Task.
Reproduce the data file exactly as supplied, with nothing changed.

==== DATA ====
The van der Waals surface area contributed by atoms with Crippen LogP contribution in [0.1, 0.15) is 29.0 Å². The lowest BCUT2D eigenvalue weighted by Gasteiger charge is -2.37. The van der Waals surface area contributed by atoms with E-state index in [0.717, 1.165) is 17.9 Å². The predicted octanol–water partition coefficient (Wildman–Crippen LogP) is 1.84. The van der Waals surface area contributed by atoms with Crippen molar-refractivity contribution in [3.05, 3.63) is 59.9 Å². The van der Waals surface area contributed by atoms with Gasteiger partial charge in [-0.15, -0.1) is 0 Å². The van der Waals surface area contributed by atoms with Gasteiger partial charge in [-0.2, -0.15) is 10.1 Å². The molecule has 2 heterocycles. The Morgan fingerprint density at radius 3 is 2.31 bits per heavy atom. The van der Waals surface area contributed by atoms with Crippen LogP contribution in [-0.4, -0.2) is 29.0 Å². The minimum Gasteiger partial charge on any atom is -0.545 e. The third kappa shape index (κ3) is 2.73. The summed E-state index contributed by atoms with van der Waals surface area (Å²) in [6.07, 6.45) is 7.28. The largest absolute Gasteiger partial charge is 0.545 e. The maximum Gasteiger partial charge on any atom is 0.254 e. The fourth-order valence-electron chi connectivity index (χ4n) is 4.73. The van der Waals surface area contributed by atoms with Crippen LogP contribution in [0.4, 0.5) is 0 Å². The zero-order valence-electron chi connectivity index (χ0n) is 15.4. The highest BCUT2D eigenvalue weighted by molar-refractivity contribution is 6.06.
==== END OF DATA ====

The van der Waals surface area contributed by atoms with Crippen LogP contribution in [0.1, 0.15) is 29.0 Å². The lowest BCUT2D eigenvalue weighted by Gasteiger charge is -2.37. The van der Waals surface area contributed by atoms with E-state index in [0.717, 1.165) is 17.9 Å². The predicted octanol–water partition coefficient (Wildman–Crippen LogP) is 1.84. The van der Waals surface area contributed by atoms with Crippen molar-refractivity contribution in [3.05, 3.63) is 59.9 Å². The van der Waals surface area contributed by atoms with Gasteiger partial charge in [-0.15, -0.1) is 0 Å². The van der Waals surface area contributed by atoms with Gasteiger partial charge in [-0.2, -0.15) is 10.1 Å². The molecule has 2 heterocycles. The Morgan fingerprint density at radius 3 is 2.31 bits per heavy atom. The van der Waals surface area contributed by atoms with Crippen LogP contribution in [-0.4, -0.2) is 29.0 Å². The minimum Gasteiger partial charge on any atom is -0.545 e. The third kappa shape index (κ3) is 2.73. The summed E-state index contributed by atoms with van der Waals surface area (Å²) in [6.07, 6.45) is 7.28. The largest absolute Gasteiger partial charge is 0.545 e. The maximum Gasteiger partial charge on any atom is 0.254 e. The fourth-order valence-electron chi connectivity index (χ4n) is 4.73. The van der Waals surface area contributed by atoms with Crippen LogP contribution in [0.4, 0.5) is 0 Å². The zero-order valence-electron chi connectivity index (χ0n) is 15.4. The highest BCUT2D eigenvalue weighted by molar-refractivity contribution is 6.06.